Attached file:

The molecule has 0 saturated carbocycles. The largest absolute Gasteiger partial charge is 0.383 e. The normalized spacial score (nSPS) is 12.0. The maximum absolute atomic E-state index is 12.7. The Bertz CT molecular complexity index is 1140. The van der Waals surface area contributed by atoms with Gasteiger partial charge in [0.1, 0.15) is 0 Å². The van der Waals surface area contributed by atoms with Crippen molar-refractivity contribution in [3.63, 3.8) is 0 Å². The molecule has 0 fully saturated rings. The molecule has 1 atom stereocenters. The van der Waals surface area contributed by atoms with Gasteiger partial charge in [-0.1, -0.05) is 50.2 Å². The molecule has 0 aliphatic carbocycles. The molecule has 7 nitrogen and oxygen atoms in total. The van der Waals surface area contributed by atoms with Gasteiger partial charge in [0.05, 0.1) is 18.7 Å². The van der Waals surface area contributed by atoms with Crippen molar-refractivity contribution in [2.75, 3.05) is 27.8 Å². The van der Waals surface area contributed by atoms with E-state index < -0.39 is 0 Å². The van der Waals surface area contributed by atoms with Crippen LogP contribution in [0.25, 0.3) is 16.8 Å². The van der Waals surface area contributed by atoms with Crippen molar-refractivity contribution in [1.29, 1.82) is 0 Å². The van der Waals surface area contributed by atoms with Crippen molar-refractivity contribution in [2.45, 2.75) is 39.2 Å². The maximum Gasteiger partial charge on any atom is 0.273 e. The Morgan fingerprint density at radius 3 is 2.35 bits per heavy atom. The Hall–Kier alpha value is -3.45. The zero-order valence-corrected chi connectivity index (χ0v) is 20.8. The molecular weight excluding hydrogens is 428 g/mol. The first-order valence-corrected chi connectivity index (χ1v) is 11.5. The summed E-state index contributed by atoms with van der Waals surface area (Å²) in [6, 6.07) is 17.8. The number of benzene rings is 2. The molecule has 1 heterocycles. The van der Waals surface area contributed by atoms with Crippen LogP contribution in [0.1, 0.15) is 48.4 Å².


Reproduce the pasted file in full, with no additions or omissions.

The molecule has 0 saturated carbocycles. The largest absolute Gasteiger partial charge is 0.383 e. The normalized spacial score (nSPS) is 12.0. The maximum absolute atomic E-state index is 12.7. The Bertz CT molecular complexity index is 1140. The van der Waals surface area contributed by atoms with Gasteiger partial charge in [0.1, 0.15) is 0 Å². The van der Waals surface area contributed by atoms with Crippen molar-refractivity contribution in [3.63, 3.8) is 0 Å². The molecule has 0 fully saturated rings. The molecule has 1 atom stereocenters. The van der Waals surface area contributed by atoms with Gasteiger partial charge in [-0.1, -0.05) is 50.2 Å². The molecule has 0 aliphatic carbocycles. The molecule has 7 nitrogen and oxygen atoms in total. The van der Waals surface area contributed by atoms with Gasteiger partial charge in [0.05, 0.1) is 18.7 Å². The van der Waals surface area contributed by atoms with Crippen molar-refractivity contribution in [2.75, 3.05) is 27.8 Å². The van der Waals surface area contributed by atoms with E-state index < -0.39 is 0 Å². The van der Waals surface area contributed by atoms with Crippen LogP contribution in [0.25, 0.3) is 16.8 Å². The van der Waals surface area contributed by atoms with Crippen molar-refractivity contribution in [1.29, 1.82) is 0 Å². The van der Waals surface area contributed by atoms with Crippen molar-refractivity contribution in [2.45, 2.75) is 39.2 Å². The maximum Gasteiger partial charge on any atom is 0.273 e. The Morgan fingerprint density at radius 3 is 2.35 bits per heavy atom. The Hall–Kier alpha value is -3.45. The zero-order valence-corrected chi connectivity index (χ0v) is 20.8. The molecular weight excluding hydrogens is 428 g/mol. The first-order valence-corrected chi connectivity index (χ1v) is 11.5. The summed E-state index contributed by atoms with van der Waals surface area (Å²) in [6, 6.07) is 17.8. The number of benzene rings is 2. The molecule has 1 heterocycles. The van der Waals surface area contributed by atoms with Crippen LogP contribution in [0.1, 0.15) is 48.4 Å².